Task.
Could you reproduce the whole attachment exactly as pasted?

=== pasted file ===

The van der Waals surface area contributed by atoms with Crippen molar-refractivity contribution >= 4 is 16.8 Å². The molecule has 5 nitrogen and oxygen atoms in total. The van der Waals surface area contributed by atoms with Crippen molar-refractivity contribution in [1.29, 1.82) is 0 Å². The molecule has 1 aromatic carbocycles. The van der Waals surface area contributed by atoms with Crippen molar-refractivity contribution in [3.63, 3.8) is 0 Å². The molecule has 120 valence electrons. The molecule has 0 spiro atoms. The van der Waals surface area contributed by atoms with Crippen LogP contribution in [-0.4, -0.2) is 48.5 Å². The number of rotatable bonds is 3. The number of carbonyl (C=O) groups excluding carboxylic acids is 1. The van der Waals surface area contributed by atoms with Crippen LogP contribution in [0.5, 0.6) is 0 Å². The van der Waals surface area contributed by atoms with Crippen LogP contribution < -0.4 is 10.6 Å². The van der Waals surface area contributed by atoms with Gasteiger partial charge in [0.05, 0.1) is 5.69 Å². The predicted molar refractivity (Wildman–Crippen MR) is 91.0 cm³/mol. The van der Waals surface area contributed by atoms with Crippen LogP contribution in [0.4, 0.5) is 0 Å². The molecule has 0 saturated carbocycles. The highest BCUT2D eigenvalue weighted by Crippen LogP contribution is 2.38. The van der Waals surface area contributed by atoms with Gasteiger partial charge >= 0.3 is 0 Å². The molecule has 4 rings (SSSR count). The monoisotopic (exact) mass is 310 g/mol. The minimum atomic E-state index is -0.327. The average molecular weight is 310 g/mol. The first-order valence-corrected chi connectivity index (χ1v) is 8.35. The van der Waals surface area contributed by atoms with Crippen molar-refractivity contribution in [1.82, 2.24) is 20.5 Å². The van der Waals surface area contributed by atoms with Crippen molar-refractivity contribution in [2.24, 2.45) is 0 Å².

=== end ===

The van der Waals surface area contributed by atoms with Crippen molar-refractivity contribution >= 4 is 16.8 Å². The molecule has 5 nitrogen and oxygen atoms in total. The van der Waals surface area contributed by atoms with Crippen molar-refractivity contribution in [1.29, 1.82) is 0 Å². The molecule has 1 aromatic carbocycles. The van der Waals surface area contributed by atoms with Crippen molar-refractivity contribution in [3.63, 3.8) is 0 Å². The molecule has 120 valence electrons. The molecule has 0 spiro atoms. The van der Waals surface area contributed by atoms with Crippen LogP contribution in [-0.4, -0.2) is 48.5 Å². The number of rotatable bonds is 3. The number of carbonyl (C=O) groups excluding carboxylic acids is 1. The van der Waals surface area contributed by atoms with Crippen LogP contribution in [0.5, 0.6) is 0 Å². The van der Waals surface area contributed by atoms with Crippen LogP contribution < -0.4 is 10.6 Å². The van der Waals surface area contributed by atoms with Gasteiger partial charge in [0.05, 0.1) is 5.69 Å². The predicted molar refractivity (Wildman–Crippen MR) is 91.0 cm³/mol. The van der Waals surface area contributed by atoms with Crippen LogP contribution in [0.4, 0.5) is 0 Å². The molecule has 0 saturated carbocycles. The highest BCUT2D eigenvalue weighted by Crippen LogP contribution is 2.38. The van der Waals surface area contributed by atoms with Gasteiger partial charge >= 0.3 is 0 Å². The molecule has 4 rings (SSSR count). The monoisotopic (exact) mass is 310 g/mol. The minimum atomic E-state index is -0.327. The average molecular weight is 310 g/mol. The first-order valence-corrected chi connectivity index (χ1v) is 8.35. The van der Waals surface area contributed by atoms with Crippen molar-refractivity contribution in [1.82, 2.24) is 20.5 Å². The van der Waals surface area contributed by atoms with Crippen molar-refractivity contribution in [2.24, 2.45) is 0 Å².